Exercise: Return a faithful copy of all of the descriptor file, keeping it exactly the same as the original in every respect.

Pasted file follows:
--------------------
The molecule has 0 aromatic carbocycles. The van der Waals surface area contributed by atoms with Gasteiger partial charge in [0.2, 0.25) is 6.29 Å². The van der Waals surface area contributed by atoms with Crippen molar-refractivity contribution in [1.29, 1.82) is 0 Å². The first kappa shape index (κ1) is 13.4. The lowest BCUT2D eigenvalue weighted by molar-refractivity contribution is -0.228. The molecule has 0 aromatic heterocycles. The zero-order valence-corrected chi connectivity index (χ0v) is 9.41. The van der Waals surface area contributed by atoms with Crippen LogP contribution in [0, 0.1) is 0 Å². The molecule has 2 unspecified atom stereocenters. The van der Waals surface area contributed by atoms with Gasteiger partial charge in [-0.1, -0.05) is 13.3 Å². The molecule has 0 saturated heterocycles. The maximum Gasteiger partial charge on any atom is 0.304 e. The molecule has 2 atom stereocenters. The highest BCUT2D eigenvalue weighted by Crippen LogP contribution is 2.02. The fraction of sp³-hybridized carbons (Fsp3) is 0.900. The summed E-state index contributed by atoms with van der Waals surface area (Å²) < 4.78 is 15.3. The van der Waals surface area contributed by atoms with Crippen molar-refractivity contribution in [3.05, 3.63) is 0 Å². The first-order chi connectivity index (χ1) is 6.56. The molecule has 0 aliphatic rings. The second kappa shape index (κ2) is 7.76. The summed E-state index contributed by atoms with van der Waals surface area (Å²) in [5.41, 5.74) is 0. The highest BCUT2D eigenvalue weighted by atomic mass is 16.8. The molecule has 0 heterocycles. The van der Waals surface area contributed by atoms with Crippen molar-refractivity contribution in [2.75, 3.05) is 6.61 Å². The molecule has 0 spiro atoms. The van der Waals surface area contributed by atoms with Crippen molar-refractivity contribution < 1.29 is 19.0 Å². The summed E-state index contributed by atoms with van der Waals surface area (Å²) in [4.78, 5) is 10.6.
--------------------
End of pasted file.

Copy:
The molecule has 0 aromatic carbocycles. The van der Waals surface area contributed by atoms with Gasteiger partial charge in [0.2, 0.25) is 6.29 Å². The van der Waals surface area contributed by atoms with Crippen molar-refractivity contribution in [1.29, 1.82) is 0 Å². The first kappa shape index (κ1) is 13.4. The lowest BCUT2D eigenvalue weighted by molar-refractivity contribution is -0.228. The molecule has 0 aromatic heterocycles. The zero-order valence-corrected chi connectivity index (χ0v) is 9.41. The van der Waals surface area contributed by atoms with Crippen LogP contribution in [0, 0.1) is 0 Å². The molecule has 2 unspecified atom stereocenters. The van der Waals surface area contributed by atoms with Gasteiger partial charge in [-0.1, -0.05) is 13.3 Å². The molecule has 0 saturated heterocycles. The maximum Gasteiger partial charge on any atom is 0.304 e. The molecule has 2 atom stereocenters. The highest BCUT2D eigenvalue weighted by Crippen LogP contribution is 2.02. The fraction of sp³-hybridized carbons (Fsp3) is 0.900. The summed E-state index contributed by atoms with van der Waals surface area (Å²) < 4.78 is 15.3. The van der Waals surface area contributed by atoms with Crippen molar-refractivity contribution in [3.05, 3.63) is 0 Å². The first-order chi connectivity index (χ1) is 6.56. The molecule has 0 aliphatic rings. The second kappa shape index (κ2) is 7.76. The summed E-state index contributed by atoms with van der Waals surface area (Å²) in [5.41, 5.74) is 0. The highest BCUT2D eigenvalue weighted by atomic mass is 16.8. The molecule has 0 heterocycles. The van der Waals surface area contributed by atoms with Crippen molar-refractivity contribution in [2.75, 3.05) is 6.61 Å². The molecule has 0 spiro atoms. The van der Waals surface area contributed by atoms with Crippen molar-refractivity contribution < 1.29 is 19.0 Å². The summed E-state index contributed by atoms with van der Waals surface area (Å²) in [4.78, 5) is 10.6.